South Koreans gather ahead of reunions with relatives in North Korea
Three-day reunion comes after a rapid diplomatic thaw on the peninsula
Dozens of elderly and frail South Koreans gathered excitedly on Sunday on the eve of their first meeting for nearly seven decades with family members in North Korea.
The three-day reunion - the first for three years - begins on Monday at the Mount Kumgang resort in North Korea, following a rapid diplomatic thaw on the peninsula.
Millions of people were swept apart by the 1950-53 Korean War, which divided brothers and sisters, parents and children and husband and wives and perpetuated the division of the peninsula.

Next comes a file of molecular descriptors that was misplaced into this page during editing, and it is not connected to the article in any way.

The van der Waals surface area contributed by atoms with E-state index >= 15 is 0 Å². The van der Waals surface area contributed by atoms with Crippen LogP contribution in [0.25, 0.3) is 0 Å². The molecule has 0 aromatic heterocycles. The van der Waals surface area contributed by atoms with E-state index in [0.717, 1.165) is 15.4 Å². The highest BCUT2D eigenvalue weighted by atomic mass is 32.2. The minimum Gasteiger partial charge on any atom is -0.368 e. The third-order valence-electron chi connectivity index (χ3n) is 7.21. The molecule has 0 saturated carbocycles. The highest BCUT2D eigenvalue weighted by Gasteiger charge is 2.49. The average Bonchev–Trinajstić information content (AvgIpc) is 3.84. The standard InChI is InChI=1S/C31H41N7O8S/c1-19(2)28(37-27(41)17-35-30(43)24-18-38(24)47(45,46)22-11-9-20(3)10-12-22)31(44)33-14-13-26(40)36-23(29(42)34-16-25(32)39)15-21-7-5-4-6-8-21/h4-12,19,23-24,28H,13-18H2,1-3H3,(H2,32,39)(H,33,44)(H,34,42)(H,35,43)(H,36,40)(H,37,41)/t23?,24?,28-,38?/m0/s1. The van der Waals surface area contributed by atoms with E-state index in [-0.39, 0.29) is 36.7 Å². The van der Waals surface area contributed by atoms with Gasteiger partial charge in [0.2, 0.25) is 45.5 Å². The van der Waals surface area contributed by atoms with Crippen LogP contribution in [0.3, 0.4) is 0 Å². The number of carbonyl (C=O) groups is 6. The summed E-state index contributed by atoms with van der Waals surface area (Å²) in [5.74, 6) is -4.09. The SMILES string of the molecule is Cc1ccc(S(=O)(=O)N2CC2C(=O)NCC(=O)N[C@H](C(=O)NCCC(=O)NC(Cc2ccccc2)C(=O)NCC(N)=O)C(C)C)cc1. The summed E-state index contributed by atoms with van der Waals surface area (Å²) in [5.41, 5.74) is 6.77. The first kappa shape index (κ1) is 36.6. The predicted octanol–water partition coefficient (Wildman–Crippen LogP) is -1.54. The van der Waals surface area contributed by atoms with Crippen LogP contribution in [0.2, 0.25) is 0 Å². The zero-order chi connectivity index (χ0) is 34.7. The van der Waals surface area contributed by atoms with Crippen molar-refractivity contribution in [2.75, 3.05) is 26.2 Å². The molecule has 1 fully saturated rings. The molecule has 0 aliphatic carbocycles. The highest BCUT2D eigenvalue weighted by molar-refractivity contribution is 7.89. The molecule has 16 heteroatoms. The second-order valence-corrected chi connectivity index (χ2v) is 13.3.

Among them was Lee Keum-seom, now a tiny and frail 92. She was waiting to see her son for the first time since she left him behind in the turmoil of war.
She lost her husband and four-year-old son as their family fled, and boarded a ferry headed for the South with only her infant daughter - who was accompanying her to the reunion.
The son is now 71 and Lee has been told that he will bring his daughter-in-law to the meeting.
"I don't know what I'm feeling, whether it's good or bad," Lee said. "I don't know if this is real or a dream."
She raised seven children after remarrying in South Korea but always worried about the son she left in the North. Now there are many questions to ask.
Since 2000 the two nations have held 20 rounds of reunions but time is running out for many ageing family members.
More than 130,000 Southerners have signed up for a reunion since the events began but most of them have since died. Most of those still waiting are over 80 and the oldest participant this year is 101.
Updated: August 19, 2018 04:19 PM